Europe South Asia Asia Pacific Americas Middle East Africa BBC Homepage World Service Education

Front Page



UK Politics







Talking Point
On Air
Low Graphics

Wednesday, September 30, 1998 Published at 00:19 GMT 01:19 UK


Rollercoaster ride into space

Maglev is tested on a small track in the UK

By our science editor David Whitehouse

Scientists with the US space agency Nasa have taken an old idea as they try to develop new ways of travelling into space.

They hope magnetic levitation - or maglev - could help launch spacecraft into orbit using magnets to float a space vehicle along a track.

The concept is already widely used in amusement parks and Nasa has enlisted the help of a fairground ride manufacturer, along with a university in the UK.

Magnetic levitation uses an ordinary electrical motor which normally converts electricity into rotary energy.

But in this case the motor - formed from magnets - is unrolled so that it is flat.

If a metal object is then held above the spaced-out magnets, it will float in the air, levitated by the magnetic fields.

Cut-price space travel

Nasa experts believe that magnetic levitation could slash the cost of space travel.

The agency's Advanced Space Transportation Program at the Marshall Space Fight Center in Alabama is behind the project.

"Magnetic levitation is a promising technology for future space transportation as we build the highway to space," said Garry Lyles, manager of the Advanced Space Transportation Program.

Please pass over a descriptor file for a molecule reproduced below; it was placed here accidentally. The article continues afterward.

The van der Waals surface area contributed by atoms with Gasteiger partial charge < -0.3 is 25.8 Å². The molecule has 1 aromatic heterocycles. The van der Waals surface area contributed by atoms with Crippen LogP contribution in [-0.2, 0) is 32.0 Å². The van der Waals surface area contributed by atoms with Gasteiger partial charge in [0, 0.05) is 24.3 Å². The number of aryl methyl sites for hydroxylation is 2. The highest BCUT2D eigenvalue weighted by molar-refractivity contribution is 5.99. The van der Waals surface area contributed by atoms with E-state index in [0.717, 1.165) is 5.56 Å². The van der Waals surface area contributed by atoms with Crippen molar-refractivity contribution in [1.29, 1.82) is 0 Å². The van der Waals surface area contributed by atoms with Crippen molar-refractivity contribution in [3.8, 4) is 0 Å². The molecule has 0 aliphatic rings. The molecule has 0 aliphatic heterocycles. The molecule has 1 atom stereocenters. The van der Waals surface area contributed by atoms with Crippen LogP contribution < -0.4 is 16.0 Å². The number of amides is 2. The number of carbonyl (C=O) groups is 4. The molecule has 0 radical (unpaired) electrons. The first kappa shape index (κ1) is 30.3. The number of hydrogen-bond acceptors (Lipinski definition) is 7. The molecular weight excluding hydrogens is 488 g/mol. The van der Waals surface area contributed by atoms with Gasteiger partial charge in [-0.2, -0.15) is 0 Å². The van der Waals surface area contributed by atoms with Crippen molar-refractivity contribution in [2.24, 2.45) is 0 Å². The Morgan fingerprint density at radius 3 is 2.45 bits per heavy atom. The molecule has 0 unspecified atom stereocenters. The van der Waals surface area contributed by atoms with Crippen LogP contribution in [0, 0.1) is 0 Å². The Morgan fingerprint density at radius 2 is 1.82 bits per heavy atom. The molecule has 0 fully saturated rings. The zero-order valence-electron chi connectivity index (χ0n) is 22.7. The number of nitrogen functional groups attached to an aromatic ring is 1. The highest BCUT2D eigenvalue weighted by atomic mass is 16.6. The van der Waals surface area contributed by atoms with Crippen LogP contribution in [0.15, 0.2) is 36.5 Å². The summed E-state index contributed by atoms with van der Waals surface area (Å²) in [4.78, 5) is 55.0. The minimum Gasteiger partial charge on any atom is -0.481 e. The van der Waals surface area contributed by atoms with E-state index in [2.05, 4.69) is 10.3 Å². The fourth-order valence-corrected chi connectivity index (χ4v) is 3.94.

"The most expensive part of any mission to low-Earth orbit is the first few seconds - getting off the ground. Maglev is a low-cost alternative for space transportation because it leaves the first-stage propulsion system on the ground."

[ image: How spacecraft could be launched by magnets]
How spacecraft could be launched by magnets
High-strength magnets are already used to lift and propel high-speed trains and roller coasters a couple of inches above a guideway.

A maglev launch-assist system would be used to drive a space vehicle down a track in a similar way, but at speeds of 600mph.

A rocket engine would then take over to enable spacecraft to reach orbit.

"A maglev system is virtually maintenance-free because it has no moving parts and there's no contact," said Mr Lyles.

"It could help launch a spacecraft from a typical airport runway to low-Earth orbit every 90 minutes."

Large scale

Experiments to test the theory have been carried out the University of Sussex in England.

In a laboratory there, a two-feet-long sled is propelled at 120mph along a 20-feet electromagnetic track.

Motors for the experiment were developed by PRT and funded by Arrow Dynamics Inc.of Utah, an amusement ride manufacturer.

As part of a larger scale experiment in 1999, two longer tracks measuring 50 and 400 feet are planned in Huntsville.

Design plans will soon be completed for a 5,000-foot track capable of launching a 40,000lb payload at a test site.

Some scientists believe that as early as 2007, a maglev launch assist system could be used to launch very small communications satellites for thousands of dollars per pound, far cheaper than current costs.

Advanced options | Search tips

Back to top | BBC News Home | BBC Homepage | ©

Sci/Tech Contents

Relevant Stories

25 Sep 98 | Sci/Tech
British student shows Nasa new planet

22 Sep 98 | Sci/Tech
Nasa picks up Russia's bill

Internet Links

Nasa Research

University of Sussex

Arrow Dynamics Inc.

The BBC is not responsible for the content of external internet sites.

In this section

World's smallest transistor

Scientists join forces to study Arctic ozone

Mathematicians crack big puzzle

From Business
The growing threat of internet fraud

Who watches the pilots?

From Health
Cold 'cure' comes one step closer